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YUHSD dropout rate remains low despite pandemic

Dropout statistics last 3 yearsYuma Union High School District’s dropout rate for the 2021-22 school year fell by nearly a percentage point despite the state average climbing amidst the COVID-19 pandemic.


With the support of counselors, teachers, administrators, and dropout prevention specialists, YUHSD schools reduced the district’s dropout rate from 3.58 percent in 2020-21 to 2.85 percent 2021-22. The Arizona state average was 5.41 percent and the national average is 5.3 percent.


“While our dropout rates have consistently stayed below the Arizona and national average, the pandemic created a bit of an unknown,” YUHSD Associate Superintendent Lisa Anderson said. “Our numbers dipped slightly in 2020-21, but the work of our campus teams and the commitment to make sure that there are no barriers for our students helped get us back headed in the right direction. Of course, the work is never finished. Ultimately, our goal is to have that number at zero percent.”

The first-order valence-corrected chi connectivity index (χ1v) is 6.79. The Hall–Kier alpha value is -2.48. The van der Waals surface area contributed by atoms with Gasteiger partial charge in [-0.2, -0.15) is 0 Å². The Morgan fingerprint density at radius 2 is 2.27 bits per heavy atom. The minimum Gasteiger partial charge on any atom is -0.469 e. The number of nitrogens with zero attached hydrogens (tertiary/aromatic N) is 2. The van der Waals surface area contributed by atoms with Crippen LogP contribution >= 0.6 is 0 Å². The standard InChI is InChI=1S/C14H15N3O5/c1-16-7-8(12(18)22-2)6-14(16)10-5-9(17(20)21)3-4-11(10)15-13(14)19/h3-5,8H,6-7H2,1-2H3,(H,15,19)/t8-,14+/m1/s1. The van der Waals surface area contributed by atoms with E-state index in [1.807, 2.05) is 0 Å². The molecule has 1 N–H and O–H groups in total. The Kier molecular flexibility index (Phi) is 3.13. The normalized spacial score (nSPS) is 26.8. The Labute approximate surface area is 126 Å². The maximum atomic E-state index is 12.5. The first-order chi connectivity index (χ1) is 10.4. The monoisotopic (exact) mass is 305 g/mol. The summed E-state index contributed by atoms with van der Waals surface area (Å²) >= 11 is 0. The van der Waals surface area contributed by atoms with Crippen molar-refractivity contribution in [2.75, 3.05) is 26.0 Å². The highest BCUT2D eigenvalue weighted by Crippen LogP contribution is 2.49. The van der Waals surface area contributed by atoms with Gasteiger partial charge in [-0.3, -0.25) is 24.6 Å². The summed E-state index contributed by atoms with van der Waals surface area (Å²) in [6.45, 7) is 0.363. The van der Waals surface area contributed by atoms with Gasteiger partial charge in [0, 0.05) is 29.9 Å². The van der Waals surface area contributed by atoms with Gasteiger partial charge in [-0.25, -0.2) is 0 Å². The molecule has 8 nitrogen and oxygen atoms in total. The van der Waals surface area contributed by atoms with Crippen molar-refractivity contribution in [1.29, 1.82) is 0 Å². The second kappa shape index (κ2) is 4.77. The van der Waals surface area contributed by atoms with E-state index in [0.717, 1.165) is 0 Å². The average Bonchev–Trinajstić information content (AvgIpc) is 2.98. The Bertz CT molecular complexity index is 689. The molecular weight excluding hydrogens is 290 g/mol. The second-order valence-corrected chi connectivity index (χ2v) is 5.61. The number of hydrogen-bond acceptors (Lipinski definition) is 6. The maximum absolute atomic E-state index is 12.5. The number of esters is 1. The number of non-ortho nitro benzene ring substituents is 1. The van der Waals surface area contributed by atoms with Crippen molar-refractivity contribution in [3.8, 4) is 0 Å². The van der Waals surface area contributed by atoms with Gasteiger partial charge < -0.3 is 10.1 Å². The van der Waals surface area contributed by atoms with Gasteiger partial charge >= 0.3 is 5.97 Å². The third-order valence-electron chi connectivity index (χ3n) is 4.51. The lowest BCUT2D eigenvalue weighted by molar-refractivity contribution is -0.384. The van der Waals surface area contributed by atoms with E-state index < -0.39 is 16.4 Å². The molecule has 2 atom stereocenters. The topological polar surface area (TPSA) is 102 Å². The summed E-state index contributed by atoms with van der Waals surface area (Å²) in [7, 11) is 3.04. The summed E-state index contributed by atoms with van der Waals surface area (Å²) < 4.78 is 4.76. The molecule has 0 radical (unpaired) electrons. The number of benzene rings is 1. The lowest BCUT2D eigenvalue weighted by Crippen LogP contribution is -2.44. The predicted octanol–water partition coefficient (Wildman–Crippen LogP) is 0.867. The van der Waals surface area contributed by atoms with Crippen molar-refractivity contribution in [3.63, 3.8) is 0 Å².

Dropout prevention specialists work with teachers, counselors, and other staff members to intervene before students are considered “dropouts.” They are persistent and have one on one conversations with students who are losing motivation to go to school, make daily phone calls, and do home visits.


“I think that students were ready to come back to school after COVID-19. Most of the students I spoke to, missed their daily routine, missed their teachers, missed being able to play sports or join a club and most importantly they missed their social life,” Brenda Smith, dropout prevention specialist at Yuma High School said. “Being around friends and having those connections with other kids their age made them feel better.”


All YUHSD campuses employ a dropout prevention specialist as part of their respective guidance counseling departments. The group consists of Yescina Cuming at Cibola High School, David Reynoso at Gila Ridge High School, Edgardo Gonzalez at Kofa High School, Rigoberto Conde at San Luis High School, Arisbey Garcia at Vista High School, and Brenda Smith at Yuma High School.

Lesley Avila